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Symptoms - Ovarian cancer

Main symptoms of ovarian cancer

Symptoms of ovarian cancer include frequently (roughly 12 or more times a month) having:

  • a swollen tummy or feeling bloated
  • pain or tenderness in your tummy or the area between the hips (pelvis)
  • no appetite or feeling full quickly after eating
  • an urgent need to pee or needing to pee more often

Other symptoms of ovarian cancer can include:

  • indigestion
  • constipation or diarrhoea
  • back pain
  • feeling tired all the time
  • losing weight without trying
  • bleeding from the vagina after the menopause

Non-urgent advice: See a GP if:

  • you have any symptoms of ovarian cancer


These symptoms are very common and can be caused by many different conditions.

But it's still important to get them checked by a GP. This is because if they're caused by cancer, finding it early can mean it's more treatable.

What happens at the GP appointment

You will be asked about your health and symptoms. Tell the GP if anyone in your family has or had ovarian or breast cancer.

The GP or practice nurse may ask to examine you. You can ask for a female doctor or nurse when you book your appointment.

You'll be asked to undress from the waist down, behind a screen. You'll be given a sheet to put over you.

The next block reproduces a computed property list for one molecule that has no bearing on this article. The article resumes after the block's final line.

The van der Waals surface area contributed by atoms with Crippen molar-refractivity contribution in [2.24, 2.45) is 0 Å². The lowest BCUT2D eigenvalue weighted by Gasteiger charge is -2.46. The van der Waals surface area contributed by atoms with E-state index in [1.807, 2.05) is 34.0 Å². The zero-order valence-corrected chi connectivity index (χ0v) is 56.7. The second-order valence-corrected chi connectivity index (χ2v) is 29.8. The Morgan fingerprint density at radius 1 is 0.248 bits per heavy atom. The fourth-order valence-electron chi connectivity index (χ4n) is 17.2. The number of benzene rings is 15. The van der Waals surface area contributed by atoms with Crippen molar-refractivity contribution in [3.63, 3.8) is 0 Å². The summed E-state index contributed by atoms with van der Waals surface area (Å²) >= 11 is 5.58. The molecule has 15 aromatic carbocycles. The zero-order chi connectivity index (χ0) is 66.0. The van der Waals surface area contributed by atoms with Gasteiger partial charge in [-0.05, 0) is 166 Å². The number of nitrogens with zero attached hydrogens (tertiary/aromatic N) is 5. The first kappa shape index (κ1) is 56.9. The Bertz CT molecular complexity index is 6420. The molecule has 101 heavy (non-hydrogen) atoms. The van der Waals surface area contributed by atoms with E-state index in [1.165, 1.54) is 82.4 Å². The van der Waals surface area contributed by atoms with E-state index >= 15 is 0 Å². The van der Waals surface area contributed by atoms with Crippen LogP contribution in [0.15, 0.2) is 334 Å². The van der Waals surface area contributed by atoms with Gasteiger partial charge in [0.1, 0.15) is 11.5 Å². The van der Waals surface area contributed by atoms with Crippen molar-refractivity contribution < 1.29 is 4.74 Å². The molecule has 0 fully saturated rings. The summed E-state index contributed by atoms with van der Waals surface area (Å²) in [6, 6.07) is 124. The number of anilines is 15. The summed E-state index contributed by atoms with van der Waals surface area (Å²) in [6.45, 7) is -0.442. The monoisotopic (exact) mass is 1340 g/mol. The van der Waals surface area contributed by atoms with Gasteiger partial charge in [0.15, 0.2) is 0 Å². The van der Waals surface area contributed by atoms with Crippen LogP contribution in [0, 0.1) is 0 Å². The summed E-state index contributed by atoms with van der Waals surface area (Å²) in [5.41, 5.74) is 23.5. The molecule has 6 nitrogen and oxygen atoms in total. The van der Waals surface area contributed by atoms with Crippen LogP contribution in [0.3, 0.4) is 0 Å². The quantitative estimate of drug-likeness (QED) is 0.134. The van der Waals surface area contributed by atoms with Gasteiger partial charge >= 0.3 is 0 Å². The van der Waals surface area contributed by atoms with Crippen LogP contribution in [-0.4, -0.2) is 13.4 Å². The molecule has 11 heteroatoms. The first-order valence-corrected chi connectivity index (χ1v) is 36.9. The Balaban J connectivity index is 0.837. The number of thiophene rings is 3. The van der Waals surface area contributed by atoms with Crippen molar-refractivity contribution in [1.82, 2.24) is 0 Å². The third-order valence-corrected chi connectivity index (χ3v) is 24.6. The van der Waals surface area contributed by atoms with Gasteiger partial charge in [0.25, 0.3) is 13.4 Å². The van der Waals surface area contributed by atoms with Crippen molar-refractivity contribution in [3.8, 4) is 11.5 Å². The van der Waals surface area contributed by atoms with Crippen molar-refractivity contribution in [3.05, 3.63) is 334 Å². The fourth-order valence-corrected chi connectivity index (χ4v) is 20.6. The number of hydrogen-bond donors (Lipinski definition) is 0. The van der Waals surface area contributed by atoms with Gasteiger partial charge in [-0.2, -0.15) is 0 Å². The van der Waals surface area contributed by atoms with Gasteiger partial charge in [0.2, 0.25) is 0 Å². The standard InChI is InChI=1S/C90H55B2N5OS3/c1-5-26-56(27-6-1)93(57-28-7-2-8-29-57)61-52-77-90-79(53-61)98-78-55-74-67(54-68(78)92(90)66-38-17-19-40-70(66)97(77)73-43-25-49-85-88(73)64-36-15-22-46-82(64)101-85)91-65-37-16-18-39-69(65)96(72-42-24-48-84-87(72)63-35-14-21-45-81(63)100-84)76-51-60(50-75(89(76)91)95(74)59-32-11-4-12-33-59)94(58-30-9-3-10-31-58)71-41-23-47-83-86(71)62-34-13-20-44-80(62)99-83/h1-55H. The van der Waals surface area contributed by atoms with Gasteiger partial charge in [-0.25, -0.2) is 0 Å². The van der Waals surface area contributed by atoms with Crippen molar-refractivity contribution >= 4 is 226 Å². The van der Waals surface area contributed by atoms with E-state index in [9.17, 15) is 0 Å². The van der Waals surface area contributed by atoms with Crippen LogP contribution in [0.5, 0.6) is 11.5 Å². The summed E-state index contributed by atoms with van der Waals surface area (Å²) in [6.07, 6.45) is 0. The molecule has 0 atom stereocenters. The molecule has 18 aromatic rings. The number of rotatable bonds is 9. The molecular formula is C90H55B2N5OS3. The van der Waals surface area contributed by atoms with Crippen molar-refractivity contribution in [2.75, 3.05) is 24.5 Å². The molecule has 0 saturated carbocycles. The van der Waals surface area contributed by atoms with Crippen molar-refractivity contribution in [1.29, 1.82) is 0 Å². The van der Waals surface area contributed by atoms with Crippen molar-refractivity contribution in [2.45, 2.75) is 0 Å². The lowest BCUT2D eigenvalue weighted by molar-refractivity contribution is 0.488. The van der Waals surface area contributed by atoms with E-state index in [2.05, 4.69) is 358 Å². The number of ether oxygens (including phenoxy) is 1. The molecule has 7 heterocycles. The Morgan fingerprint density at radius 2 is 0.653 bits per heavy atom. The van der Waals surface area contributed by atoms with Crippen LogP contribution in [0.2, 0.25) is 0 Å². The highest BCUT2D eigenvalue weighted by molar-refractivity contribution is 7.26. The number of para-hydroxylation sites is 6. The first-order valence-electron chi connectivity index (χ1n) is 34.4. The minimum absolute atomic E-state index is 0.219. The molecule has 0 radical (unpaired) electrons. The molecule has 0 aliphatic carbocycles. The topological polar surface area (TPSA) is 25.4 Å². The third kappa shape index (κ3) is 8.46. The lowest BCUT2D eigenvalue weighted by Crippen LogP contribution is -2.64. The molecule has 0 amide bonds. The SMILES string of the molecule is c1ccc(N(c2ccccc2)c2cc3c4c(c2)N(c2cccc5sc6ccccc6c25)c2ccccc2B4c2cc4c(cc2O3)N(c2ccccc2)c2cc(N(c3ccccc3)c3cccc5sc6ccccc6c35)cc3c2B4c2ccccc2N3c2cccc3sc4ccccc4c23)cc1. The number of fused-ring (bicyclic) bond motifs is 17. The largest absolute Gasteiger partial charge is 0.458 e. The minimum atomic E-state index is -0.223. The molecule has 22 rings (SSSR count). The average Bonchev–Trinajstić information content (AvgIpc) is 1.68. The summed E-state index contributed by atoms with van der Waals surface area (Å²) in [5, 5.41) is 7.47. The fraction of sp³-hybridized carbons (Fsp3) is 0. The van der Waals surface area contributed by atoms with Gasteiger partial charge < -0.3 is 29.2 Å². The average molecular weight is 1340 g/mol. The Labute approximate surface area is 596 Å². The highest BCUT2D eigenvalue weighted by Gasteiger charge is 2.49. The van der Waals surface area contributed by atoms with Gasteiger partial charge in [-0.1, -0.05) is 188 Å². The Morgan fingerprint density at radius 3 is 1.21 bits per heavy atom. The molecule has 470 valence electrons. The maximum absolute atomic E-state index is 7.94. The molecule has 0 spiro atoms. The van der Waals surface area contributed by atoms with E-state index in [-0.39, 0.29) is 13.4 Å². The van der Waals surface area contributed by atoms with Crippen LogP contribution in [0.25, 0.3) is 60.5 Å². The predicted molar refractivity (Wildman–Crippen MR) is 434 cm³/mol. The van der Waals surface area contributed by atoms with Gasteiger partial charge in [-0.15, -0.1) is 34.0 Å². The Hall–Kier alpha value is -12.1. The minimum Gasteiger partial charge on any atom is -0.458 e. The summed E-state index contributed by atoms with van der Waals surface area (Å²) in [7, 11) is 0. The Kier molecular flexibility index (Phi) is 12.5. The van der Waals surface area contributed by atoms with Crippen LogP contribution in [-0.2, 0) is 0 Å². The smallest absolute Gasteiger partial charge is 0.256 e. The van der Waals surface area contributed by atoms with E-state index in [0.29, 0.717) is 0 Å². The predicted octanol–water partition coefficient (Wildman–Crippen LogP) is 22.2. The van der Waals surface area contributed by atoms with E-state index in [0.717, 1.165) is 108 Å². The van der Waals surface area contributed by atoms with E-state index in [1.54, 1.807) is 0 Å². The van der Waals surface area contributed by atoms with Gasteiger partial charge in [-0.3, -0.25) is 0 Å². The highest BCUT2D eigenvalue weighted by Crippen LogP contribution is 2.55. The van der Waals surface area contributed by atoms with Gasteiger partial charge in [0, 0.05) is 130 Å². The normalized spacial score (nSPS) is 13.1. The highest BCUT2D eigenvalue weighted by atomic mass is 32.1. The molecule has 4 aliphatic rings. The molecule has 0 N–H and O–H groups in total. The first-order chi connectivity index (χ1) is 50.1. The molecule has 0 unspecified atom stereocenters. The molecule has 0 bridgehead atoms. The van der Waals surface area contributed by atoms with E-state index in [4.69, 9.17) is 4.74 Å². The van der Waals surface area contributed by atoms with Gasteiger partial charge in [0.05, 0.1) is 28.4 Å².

The examination may involve:

  • gently putting a smooth, tube-shaped tool (a speculum) into your vagina so they can see inside this area
  • pressing on your tummy and inside your vagina, to check for lumps or tender or sore areas

It should not be painful, but you may find it uncomfortable. Talk to the GP or nurse if you are feeling uncomfortable.

You can have a friend, family member or other member of staff in the room with you during your exam if you want.


You are in control and can ask the doctor to stop at any time.

Referral to a specialist

The GP or practice nurse may refer you for more tests or to see a specialist in hospital if they think you have a condition that needs to be investigated.

This may be an urgent referral, usually within 2 weeks, if you have certain symptoms. This does not definitely mean you have cancer.

Page last reviewed: 24 January 2022
Next review due: 24 January 2025